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Pensions Freedoms: Where Are We in the Battle to Protect Investors?

There have always been fraudsters and thieves, but Pensions Freedoms, which came into force April 2015, may have made it easier for scammers to prey on the unwary looking for higher rates of return on investments. This is according to Geoff Bouchier, Managing Director at Duff & Phelps, the global advisor that protects, restores and maximises value for clients.

The latest HM Revenue & Customs statistics on flexible payments from pensions show that £6.7 billion was withdrawn by 375,000 investors in the last 12 months and £17.5 billion has been withdrawn from pensions since the freedom changes were introduced April 2015.

Bouchier commented: “The pension freedoms are fundamentally beneficial for people, giving them welcome control and flexibility over their retirement savings. However, these reforms have also increased the risk of retirees being targeted by scammers.”

“According to The Telegraph some 222,000 pensioners have made half a million withdrawals in the first three months of this year alone – 20,000 more than the last quarter of 2017. The total withdrawn in 2017-18 was £6.7 billion, the highest figure since the reforms were introduced in 2015.”

“Some pensioners have chosen to invest without taking professional advice. This DIY approach of chasing higher returns could be exposing them to a high level of risk as many are unregulated, illiquid and based on high commission rates. At worst, they could be increasingly exposed to fraudsters,” he added.

In December 2016, the government sought consultation on pensions scams and highlighted the scale of the issue noting that:

  • Research by the Money Advice Service suggests there could be as many as eight scam calls every second – the equivalent of 250 million calls per year. Citizens Advice calculated 10.9 million consumers have received unsolicited contact about their pension since April 2015.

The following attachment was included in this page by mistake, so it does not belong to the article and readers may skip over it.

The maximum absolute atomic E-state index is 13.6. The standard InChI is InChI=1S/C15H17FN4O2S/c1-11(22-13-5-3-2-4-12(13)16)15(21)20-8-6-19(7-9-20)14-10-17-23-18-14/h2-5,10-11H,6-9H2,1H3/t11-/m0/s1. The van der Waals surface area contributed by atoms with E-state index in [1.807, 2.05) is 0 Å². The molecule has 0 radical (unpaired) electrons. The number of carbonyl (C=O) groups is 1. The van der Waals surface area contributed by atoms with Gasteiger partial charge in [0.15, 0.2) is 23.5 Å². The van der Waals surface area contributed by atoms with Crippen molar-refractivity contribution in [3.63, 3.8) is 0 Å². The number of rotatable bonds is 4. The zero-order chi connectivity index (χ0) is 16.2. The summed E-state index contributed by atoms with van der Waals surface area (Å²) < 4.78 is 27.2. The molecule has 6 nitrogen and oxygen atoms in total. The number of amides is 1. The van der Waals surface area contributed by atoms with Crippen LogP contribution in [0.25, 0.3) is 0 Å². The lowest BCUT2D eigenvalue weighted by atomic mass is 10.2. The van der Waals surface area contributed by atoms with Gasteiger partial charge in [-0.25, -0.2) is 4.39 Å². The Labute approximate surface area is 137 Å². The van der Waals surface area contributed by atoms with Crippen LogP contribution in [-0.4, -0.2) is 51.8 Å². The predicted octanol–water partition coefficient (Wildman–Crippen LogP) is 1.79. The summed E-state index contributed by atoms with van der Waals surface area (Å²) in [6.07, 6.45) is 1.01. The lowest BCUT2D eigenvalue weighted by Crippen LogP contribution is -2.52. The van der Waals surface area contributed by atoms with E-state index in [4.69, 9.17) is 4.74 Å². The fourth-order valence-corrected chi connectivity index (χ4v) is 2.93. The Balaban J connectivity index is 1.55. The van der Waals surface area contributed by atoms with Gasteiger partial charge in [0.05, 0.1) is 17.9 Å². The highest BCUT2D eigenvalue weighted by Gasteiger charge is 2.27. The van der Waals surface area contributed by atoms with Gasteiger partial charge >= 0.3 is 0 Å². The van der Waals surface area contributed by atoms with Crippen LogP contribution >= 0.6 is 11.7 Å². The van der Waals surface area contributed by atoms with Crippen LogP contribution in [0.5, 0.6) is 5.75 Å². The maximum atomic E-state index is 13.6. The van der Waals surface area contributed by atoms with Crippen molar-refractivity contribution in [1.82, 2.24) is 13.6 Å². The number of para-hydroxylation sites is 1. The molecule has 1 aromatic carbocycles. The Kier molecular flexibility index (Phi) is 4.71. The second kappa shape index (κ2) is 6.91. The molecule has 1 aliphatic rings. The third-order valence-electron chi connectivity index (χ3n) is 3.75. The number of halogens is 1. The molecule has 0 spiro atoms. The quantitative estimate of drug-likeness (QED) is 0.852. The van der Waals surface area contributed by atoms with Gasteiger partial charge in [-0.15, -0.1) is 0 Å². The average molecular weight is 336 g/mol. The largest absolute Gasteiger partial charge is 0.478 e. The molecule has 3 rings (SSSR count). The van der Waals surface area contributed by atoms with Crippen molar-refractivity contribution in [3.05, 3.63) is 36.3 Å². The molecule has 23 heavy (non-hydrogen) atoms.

• There were 30,000 ‘Defined Contribution’ scheme transfers in 2015/16, representing £1 billion of assets. Industry estimates suggest that fraudsters could be behind as many as one in 10 pension transfer requests.
  • Individuals reported nearly £19 million in suspected pension liberation fraud between April 2015 and March 2016 – twice as much as for the same period in 2014-15.

In August 2017, the government published its response to the pensions scams consultation, in which it reported strong support for a ban on cold calling, a principal mechanism used by fraudsters. Now, under the Financial Guidance and Claims Bill, a prohibition on pensions cold calling could be in place by the end of June 2018.

Bouchier added: “What we are seeing in the market is more investment products coming to light, which were established a number of years ago to target very aggressive rates of return. In some instances, these are being revealed by retail investors anxious to see the return of their pension savings invested. However, we suspect that many remain unexposed as retail investors are concerned that by doing so would bring down the collapse of the scheme and likely result in them never seeing their money again.

The news that the Government is looking at a ban on pensions cold calling specifically will be welcomed and will give consumers the confidence to just ignore such calls.

We would urge retail investors to take advantage of the FCA’s ScamSmart webpages, which explains and provides advice on what to look for.”

“Retail investors should also get up to speed on their rights, specifically any contractual arrangement with the company or legal entity they have invested in. For example, where the investor has the right to be repaid capital and/or interest on a certain date and that has not happened, they should consider enforcing their rights and not merely rely on assurances of future payment from those running the schemes,” he added.

Bouchier concluded: “Pensioners have worked a lifetime to build a pension pot and they should ensure that they do all they can to protect it for enjoyment in retirement.”